Elliott Thornley publishes two papers on population axiology

Elliott Thornley (Oxford University) has published two articles on population axiology. The first – titled ‘The Impossibility of a Satisfactory Population Prospect Axiology (Independently of Finite Fine-Grainedness)’ – is open-access in Philosophical Studies. It argues that all possible rankings of population prospects have at least one counterintuitive implication, and that this predicament cannot be avoided by denying Finite Fine-Grainedness: an assumption about the size of the differences between possible welfare levels.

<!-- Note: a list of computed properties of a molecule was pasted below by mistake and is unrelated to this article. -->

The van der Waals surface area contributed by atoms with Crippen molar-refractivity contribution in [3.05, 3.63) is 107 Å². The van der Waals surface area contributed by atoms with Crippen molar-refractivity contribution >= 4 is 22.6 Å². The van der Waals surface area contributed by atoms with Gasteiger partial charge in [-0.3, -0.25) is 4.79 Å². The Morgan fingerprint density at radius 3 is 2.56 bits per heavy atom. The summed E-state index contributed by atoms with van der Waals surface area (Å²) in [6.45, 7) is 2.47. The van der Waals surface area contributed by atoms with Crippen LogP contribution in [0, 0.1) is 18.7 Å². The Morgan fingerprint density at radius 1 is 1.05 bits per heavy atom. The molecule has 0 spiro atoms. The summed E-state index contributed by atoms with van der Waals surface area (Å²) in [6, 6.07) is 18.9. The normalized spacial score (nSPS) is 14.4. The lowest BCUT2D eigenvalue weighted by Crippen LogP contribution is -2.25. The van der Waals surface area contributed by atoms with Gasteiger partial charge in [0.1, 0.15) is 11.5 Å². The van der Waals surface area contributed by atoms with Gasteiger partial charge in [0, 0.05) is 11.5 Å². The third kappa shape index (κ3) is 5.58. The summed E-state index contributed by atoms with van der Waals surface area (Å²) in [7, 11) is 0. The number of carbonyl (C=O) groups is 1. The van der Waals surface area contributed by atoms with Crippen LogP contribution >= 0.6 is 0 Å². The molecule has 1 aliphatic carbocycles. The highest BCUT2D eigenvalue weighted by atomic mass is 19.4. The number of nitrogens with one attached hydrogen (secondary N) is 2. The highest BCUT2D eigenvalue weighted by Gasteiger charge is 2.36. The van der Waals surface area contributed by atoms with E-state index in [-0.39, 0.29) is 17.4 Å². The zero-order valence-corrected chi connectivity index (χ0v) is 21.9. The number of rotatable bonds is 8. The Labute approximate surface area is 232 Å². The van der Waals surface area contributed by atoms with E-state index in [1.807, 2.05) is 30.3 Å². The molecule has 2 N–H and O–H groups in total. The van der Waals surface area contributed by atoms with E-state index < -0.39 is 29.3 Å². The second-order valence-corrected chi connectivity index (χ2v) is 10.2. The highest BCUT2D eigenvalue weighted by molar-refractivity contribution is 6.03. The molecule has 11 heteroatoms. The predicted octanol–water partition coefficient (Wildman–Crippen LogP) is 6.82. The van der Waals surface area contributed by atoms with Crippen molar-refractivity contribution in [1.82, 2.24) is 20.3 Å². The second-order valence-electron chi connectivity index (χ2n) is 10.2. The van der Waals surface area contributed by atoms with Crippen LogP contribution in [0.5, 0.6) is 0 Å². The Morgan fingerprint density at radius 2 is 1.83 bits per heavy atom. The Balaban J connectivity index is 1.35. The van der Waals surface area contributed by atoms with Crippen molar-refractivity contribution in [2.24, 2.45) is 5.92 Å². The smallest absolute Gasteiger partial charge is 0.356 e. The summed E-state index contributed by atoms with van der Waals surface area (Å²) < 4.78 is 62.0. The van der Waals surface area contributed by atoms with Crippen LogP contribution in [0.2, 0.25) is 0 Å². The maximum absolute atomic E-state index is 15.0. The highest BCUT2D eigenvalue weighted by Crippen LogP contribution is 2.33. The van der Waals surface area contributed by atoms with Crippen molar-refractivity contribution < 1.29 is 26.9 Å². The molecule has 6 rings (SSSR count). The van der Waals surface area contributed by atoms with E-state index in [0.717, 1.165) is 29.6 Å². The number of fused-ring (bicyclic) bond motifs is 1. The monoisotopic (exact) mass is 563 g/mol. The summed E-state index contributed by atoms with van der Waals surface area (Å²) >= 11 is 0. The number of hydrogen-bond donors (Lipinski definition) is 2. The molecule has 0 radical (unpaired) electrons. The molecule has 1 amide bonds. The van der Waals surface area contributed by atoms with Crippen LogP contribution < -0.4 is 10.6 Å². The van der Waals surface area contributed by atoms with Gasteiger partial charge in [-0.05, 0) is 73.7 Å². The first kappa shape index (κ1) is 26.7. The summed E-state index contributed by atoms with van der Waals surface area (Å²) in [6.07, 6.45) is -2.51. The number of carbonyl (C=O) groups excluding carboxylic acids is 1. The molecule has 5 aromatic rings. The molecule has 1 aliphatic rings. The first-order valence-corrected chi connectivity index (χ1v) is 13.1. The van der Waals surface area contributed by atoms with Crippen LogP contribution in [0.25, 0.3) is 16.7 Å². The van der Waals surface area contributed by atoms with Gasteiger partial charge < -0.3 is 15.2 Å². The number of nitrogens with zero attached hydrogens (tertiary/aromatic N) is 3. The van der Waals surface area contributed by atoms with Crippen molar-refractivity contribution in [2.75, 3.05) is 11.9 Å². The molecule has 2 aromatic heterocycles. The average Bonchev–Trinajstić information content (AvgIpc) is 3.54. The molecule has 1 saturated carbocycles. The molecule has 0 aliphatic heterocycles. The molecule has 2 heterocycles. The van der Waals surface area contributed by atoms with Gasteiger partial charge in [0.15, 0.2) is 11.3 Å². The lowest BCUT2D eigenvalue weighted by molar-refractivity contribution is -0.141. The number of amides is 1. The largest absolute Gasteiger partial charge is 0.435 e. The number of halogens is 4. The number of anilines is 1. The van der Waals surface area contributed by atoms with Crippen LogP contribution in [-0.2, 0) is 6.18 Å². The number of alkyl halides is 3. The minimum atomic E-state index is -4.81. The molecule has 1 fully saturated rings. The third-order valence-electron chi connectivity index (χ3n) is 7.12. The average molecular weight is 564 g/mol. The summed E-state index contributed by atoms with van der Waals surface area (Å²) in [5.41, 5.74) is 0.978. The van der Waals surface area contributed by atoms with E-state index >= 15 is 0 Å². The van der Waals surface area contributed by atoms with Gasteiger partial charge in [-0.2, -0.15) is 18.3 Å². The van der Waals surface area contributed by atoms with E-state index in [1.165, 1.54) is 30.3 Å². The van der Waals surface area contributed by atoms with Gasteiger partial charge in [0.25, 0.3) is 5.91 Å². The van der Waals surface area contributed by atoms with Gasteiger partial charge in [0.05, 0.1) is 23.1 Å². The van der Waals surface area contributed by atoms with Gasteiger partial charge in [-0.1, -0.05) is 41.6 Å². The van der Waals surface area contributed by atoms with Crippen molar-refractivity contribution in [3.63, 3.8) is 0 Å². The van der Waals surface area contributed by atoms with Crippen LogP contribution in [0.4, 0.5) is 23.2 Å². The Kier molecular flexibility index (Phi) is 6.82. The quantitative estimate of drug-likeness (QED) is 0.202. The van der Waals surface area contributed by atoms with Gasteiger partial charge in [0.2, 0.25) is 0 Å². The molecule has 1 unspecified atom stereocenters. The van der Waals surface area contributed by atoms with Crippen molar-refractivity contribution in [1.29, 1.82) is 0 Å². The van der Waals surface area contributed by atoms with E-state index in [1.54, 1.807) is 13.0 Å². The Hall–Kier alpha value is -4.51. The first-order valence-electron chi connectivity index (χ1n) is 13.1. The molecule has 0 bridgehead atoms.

The second paper – titled ‘A Dilemma for Lexical and Archimedean Views in Population Axiology’ – is published in Economics and Philosophy. It argues that the ‘Lexical Dilemma’ gives us little reason to prefer Archimedean Views, because Archimedean Views face an analogous dilemma. The first horn of this Archimedean Dilemma states that the line separating good and bad lives is razor-sharp: just two extra mosquito bites can flip even a long, turbulent life from good to bad. The second horn of this dilemma is a kind of radical incommensurability: for any arbitrarily good population and any arbitrarily bad population, there is some population that is both not worse than the former and not better than the latter.